‘Doom Generation’ represented a major artistic leap forward for Gregg Araki
Directed by Gregg Araki
Written by Gregg Araki
Gregg Araki’s highly stylized, vibrant dark comedy/road trip is still in many ways the very best of his “Teen Apocalypse Trilogy.” It’s often compared to Natural Born Killers, but unlike NBK, Doom carries with it a sense of humour, and its protagonists don’t actively seek trouble, but instead are victims to strange circumstances that lead them to take several wrong turns, perhaps due to a generation’s laziness and carelessness. Like the generation it chronicles, Doom offers no apologies. It’s a slow decent into madness, a long drive on the highway to hell, and a cry for help for the disaffected, nihilistic gen-x’ers of yesterday. While many may criticize the film for being too self-conscious, smug, and hip, the part lovers-on-the-run flick succeeds simply on its sheer attitude: An exploitative road movie laden with satirically exaggerated violence, overplayed to the nth degree.
Doom Generation, which was made with a much larger budget than his previous films, represented a major artistic leap forward for the writer-director. It was his first work shot in 35mm, and in combining the crude techniques of exploitation movies of the past, Araki creates a twisted pastiche of science fiction, nihilistic road movie and teen angst filtered with dead pan comedy and his own unique commentary on the depravity of modern America. From the set designs of the hotel rooms that look like they belong in an episode of Twin Peaks, to an endlessly blood-squirting decapitation, a talking head, whip-smart editing, monumentally over-saturated lighting, skewed camera angles, a superb score and a hip alternative soundtrack, Doom Generation is his most technically accomplished film.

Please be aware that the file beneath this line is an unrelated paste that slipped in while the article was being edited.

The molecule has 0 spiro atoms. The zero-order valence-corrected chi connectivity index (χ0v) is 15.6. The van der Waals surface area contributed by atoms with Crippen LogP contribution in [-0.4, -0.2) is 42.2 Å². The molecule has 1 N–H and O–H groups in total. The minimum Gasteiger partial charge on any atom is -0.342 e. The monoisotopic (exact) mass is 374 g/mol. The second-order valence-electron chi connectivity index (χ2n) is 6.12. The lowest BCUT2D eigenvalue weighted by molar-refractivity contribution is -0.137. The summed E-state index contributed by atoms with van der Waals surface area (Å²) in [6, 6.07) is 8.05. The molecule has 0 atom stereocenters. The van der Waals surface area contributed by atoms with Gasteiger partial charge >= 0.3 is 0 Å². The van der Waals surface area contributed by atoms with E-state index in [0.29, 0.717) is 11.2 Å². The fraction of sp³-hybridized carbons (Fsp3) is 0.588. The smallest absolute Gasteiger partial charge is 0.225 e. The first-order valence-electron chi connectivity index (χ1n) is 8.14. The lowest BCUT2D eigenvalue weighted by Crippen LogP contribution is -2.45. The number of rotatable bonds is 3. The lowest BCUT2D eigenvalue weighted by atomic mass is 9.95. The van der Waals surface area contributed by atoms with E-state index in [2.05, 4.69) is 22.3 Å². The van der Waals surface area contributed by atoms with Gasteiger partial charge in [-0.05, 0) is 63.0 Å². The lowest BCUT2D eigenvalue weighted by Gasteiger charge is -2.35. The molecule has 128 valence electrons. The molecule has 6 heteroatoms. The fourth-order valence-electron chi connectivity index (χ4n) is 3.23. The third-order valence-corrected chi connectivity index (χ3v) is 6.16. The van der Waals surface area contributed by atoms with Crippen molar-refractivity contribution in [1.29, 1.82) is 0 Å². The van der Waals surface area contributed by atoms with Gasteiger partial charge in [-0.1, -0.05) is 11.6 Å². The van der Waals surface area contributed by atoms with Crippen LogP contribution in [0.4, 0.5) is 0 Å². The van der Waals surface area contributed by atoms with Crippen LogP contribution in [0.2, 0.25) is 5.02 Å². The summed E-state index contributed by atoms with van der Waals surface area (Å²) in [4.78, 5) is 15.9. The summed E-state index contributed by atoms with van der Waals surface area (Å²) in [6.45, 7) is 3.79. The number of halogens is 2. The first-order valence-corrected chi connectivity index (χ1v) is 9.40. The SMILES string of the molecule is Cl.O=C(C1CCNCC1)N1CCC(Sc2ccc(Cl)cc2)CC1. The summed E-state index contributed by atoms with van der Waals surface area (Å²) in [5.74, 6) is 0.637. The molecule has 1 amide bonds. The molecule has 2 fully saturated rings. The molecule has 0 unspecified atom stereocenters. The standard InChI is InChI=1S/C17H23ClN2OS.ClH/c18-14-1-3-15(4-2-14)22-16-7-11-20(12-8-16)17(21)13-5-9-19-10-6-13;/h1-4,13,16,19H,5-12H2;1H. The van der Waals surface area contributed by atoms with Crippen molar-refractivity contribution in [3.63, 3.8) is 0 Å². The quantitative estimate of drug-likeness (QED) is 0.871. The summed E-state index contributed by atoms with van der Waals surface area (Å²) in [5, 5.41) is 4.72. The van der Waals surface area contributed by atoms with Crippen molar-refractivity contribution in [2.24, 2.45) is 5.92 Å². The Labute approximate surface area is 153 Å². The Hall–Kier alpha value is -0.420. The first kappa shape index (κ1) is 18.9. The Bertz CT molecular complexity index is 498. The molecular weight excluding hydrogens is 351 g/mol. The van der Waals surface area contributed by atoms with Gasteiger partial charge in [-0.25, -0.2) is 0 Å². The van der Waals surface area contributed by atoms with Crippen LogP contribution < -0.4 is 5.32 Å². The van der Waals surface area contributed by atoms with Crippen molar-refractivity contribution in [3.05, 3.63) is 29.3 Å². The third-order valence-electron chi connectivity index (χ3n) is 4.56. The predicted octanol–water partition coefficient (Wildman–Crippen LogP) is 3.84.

Rose McGowan steals the show as the foul mouthed, morally aimless femme fatale on crystal meth and Diet Coke, while James Duval plays the dim-witted but utterly adoring-puppy-eyed gen X sweetheart. Yes, the acting in Doom Generation is stilted, but purposely so, and the cast features many cameos by the likes of Perry Farrell, Heidi Fleiss, Parker Posey, Margaret Cho, Christopher Knight and more.
Ironically billed as a “heterosexual movie”, Doom Generation ends with a dark, twisted and extremely disturbing scene which justifies the tagline. He lures you into a midnight-movie mood, and after 75 minutes of roller-coaster laughs, he punishes you with what is still to date, his most disturbing scene, a visual assault on the senses that will spark heated debate when the credits role.